This is a fairly new asset, though still one found confusing by me. After my account was upgraded from flash to HTML 5, that was one of the few new items to come to flowlab. I was just curious however, to how this could become useful. What I want is the usual. It has not bothered me as much as the others, but I am just curious to know what this does. This is for everyone’s benefit as well as my own and I hope everyone keeps updated with this series and learns from this. What I simply want to know is What it does, how to use it, and what is it good for and maybe a quick example as well. Nothing Major in this one but still quite helpful. Links for Part 1 - 4 will be bellow. It covers Rayasting, Extracting, Enabled and Ease. As Always, I shall call out @Superstargames , @“JR 01” @seamothmaster45 and @todorrobot and @“Johnny boy” .
Part 1: http://forum.flowlab.io/discussion/8420/help-explaining-on-flowlab-part-1-raycasting#latest
Part 2: http://forum.flowlab.io/discussion/8421/help-explaining-on-flowlab-part-2-extractors#latest
Part 3: http://forum.flowlab.io/discussion/comment/37281#Comment_37281
Part 4: http://forum.flowlab.io/discussion/comment/37336#Comment_37336
Material is a away to change the physics of an object on demand as a behavior. This could be useful to make clones of the same object have different physics in different situations.
For example I am using it along with a recast to make platforms only bouncy on one side.
I also use it to make normal floor blocks bouncy if they are touching green slime, which makes it far easer to code then several of the alternative ways of doing these things
This isn’t the most useful block in existence but given the right situation this one fulfills its purpose quite well
Material should be self-explanatory. It changes some of the properties of the object depending on the input activated and the value of the number. For the material behavior, the properties that can be changed are friction, bounce, and density. That’s pretty much it.
Let’s say that an object has a friction of 50 (default). Then the object moves to a friction level of 0 (basically making a slippery effect that is so strong, you cannot stop). In order for that to work, the number 0 must be inputted into the friction input. To switch back to a friction strength of 50,the number 50 must be inputted into the friction input. All of these rules apply with density and bounce, but instead they work for density and bounce.
I never used material before, so I never experimented with what it could be used for. I think it could be used to change the properties of an object as a result of a certain event. For example, if a piece of snow lands on a grass tile. When the snow lands on the grass, the grass could change its friction from 50 to 20 to give it an ice effect. If the snow is removed (and the grass tile detects it), the grass could change its friction from a 20 back to a 50.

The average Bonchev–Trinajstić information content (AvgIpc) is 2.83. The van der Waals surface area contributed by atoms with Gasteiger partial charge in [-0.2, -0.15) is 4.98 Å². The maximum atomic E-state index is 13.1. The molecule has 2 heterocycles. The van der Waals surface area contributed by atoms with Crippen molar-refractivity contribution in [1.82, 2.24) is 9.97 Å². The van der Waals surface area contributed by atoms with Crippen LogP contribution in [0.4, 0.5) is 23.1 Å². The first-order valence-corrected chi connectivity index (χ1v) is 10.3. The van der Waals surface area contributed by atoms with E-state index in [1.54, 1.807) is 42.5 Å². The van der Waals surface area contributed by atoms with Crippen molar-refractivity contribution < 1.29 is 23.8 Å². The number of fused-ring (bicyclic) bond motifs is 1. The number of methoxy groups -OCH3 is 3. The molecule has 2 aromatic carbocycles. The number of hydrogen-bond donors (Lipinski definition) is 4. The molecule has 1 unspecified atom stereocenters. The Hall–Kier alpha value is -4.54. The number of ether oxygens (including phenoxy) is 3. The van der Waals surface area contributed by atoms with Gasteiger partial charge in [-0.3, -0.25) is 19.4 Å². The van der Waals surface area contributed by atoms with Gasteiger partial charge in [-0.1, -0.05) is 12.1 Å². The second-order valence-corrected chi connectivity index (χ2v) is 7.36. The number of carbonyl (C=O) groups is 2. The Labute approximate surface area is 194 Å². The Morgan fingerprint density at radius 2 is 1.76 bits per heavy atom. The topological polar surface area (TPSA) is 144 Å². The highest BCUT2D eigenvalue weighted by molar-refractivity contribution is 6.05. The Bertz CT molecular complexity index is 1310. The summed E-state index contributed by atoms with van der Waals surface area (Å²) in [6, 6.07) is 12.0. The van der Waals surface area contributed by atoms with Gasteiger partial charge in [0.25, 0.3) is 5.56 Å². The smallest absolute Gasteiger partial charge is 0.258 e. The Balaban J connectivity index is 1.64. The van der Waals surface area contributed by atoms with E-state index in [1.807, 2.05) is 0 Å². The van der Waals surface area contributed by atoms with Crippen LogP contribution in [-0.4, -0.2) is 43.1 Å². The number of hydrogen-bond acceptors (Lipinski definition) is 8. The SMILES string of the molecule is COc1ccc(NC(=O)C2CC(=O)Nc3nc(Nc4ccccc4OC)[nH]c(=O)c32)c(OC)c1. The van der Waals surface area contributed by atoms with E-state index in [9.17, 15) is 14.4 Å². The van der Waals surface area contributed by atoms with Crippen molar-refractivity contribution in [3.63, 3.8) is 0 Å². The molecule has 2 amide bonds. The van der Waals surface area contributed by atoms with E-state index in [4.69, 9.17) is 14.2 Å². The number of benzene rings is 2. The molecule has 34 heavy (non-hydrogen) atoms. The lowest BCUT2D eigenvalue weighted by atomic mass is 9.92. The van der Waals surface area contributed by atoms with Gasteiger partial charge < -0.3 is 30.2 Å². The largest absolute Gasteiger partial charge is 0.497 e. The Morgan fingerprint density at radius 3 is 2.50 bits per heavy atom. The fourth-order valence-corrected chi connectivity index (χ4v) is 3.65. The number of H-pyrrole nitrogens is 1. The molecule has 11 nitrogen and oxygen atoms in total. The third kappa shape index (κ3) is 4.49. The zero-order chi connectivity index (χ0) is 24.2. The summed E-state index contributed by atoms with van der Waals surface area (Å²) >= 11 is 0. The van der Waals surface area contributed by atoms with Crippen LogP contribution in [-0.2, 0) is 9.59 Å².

I might also add how each property works. Friction determines how much friction this object exerts on other objects, or how much friction this object can receive. Bounce determines how strong this object bounces off of other objects or vice versa. Density appeared in the HTML transfer, so it is newer. Density affects an objects density. Density only appears in movable objects. I am not entirely sure what density does, but based on my own knowledge with the real world, it could allow an object to float or stand on objects of a greater density.
I think between @“my_name (<_>)” and @Superstargames all of it is covered
This ones pretty easy and useful
Its basically lets you control more of the objects settings. Each input uses a 0 to 100 scale that updates the object settings.
The object will reset its settings if the level is loaded/reloaded. But any inputs change the object, change any property at any time.
I mostly use it to control the friction, but I’m sure there are many ways to use all its propertys. Such as making 1 object for the ground and walls. If the player touches the side, then set its friction to 0 and the player will slide down it.
I made a small example when the behavior was released, play around with and you’ll get the idea.
@“my_name (<_>)” Thank you, for that very down to earth definition. That really helped shead some light onto this. @Superstargames thank you for going into more detail explaining all their functions and @“JR 01” for summing everything up with an example and a basic definiton of it. Thank you, all, Part 6 Out Soon!